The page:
David Morris, an economist and vice president of the Minneapolis-based Institute for Local Self-Reliance, has attacked the Berkeley professor's analysis because he says it is based on farming and production practices that are rapidly becoming obsolete..... Hosein Shapouri, an economist at the U.S. Department of Agriculture, has also cracked down on Patzek's energy calculations. "It's true that the original ethanol plants in the 1970s went bankrupt. But Patzek doesn't consider the impact new, more efficient production technologies have had on the ethanol industry," he said.
But there are also others who agree:
Cornell University ecology Professor David Pimentel, however, sides with Patzek, calling production of ethanol "subsidized food burning." "The USDA isn't looking at factors like the energy it takes to maintain farm machinery and irrigate fields in their analysis," he said, adding that the agency's ethanol report contains overly optimistic assumptions about the efficiency of farming practices. "The bottom line is that we're using far more energy in making ethanol than we're getting out."

Tuesday, June 28, 2005

CAFTA: Good for state, nation, Central America

I am very in favor of trade. All parties gain, except for a few vested interests that oppose change and growth. The opponents always frame their interest in nice words of concern for the environment or claiming that third-world people aren't happy to work for pay that is low to us, but is double what they can otherwise get. The Tacoma News Tribune discovered a Democrat who favors growth - Congressman Norm Dicks of Tacoma; we old timers recall him as a lineman on the UW Huskies football team that won upsets in the Rose Bowl twice over 40 years ago.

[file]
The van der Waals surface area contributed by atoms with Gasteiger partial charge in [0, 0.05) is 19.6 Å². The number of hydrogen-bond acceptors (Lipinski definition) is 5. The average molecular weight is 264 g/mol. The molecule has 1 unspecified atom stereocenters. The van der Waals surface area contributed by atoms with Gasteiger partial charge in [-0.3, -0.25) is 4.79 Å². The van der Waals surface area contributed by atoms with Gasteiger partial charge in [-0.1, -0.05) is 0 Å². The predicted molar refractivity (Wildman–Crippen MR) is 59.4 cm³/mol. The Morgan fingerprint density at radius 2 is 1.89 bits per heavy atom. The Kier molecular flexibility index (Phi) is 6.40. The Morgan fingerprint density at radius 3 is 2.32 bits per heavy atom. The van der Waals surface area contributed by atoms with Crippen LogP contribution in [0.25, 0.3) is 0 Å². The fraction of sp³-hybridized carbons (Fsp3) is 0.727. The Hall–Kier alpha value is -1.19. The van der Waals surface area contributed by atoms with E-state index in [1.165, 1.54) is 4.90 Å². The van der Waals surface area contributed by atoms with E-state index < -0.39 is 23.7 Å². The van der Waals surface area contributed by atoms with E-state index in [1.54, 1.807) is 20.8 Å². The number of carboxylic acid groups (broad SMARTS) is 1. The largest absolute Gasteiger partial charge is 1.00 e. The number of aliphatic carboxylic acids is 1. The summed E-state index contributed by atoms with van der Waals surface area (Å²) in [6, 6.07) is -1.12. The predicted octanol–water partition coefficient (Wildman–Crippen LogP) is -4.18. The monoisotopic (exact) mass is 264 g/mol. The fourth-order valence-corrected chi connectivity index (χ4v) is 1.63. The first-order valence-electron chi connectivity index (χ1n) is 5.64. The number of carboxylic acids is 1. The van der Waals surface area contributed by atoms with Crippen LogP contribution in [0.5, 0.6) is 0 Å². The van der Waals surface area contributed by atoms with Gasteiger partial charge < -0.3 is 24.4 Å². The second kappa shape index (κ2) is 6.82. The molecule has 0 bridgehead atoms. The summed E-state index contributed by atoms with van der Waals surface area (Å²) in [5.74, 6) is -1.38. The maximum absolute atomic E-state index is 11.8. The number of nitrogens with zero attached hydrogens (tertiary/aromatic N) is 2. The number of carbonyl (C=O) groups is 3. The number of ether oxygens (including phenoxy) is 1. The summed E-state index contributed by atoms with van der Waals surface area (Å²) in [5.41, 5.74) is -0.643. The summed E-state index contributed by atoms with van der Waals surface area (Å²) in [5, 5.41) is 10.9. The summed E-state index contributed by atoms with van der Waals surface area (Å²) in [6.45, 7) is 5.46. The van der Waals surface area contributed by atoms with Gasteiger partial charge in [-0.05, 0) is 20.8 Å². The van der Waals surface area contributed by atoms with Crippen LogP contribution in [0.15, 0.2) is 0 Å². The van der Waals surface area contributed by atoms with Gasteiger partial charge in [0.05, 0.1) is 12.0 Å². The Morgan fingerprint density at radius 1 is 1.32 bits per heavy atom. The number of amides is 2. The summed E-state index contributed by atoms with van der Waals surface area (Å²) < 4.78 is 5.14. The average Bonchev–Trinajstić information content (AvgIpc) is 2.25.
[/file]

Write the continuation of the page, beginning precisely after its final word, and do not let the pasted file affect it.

[Dicks] recognizes that enacting CAFTA is the right thing to do, both for the country and for this trade-dependent state. But it is far from clear that he will be joined by enough lawmakers to secure the approval of CAFTA, which would ease trade barriers between the United States and six Central American nations. It would be a shame if the treaty ultimately failed to win approval.... What'’s deceptive and disingenuous is the way the arguments against CAFTA are being couched in terms of protecting the very poor workers of Central America. Union leaders and their congressional allies, for example, complain about the fact that the treaty doesn'’t guarantee Central Americans the right to organize. Actually, CAFTA is probably the single best thing this country could do for those workers. If markets were to expand for Central American goods, Central American labor would be worth more, paid more and treated better. Workers would gain more leverage and find it easier to unionize if their employers persisted in exploiting and abusing them.... As Dicks understands, Washington has a big stake in free trade, in Latin America and elsewhere. At least one in four jobs in this state is tied to international trade. Washington farmers and software manufacturers especially stand to gain from free and fair access to Central American markets. But the national payoff transcends commerce. This country'’s poverty-stricken, Central American neighbors have long been opportune targets for anti-yanqui demagogues. The United States has a vital interest in helping build a prosperous Central America that views it as a valuable trading partner. Looking at Dicks' anti-CAFTA colleagues, you have to wonder: Is it really that hard to vote the interests of our state and nation?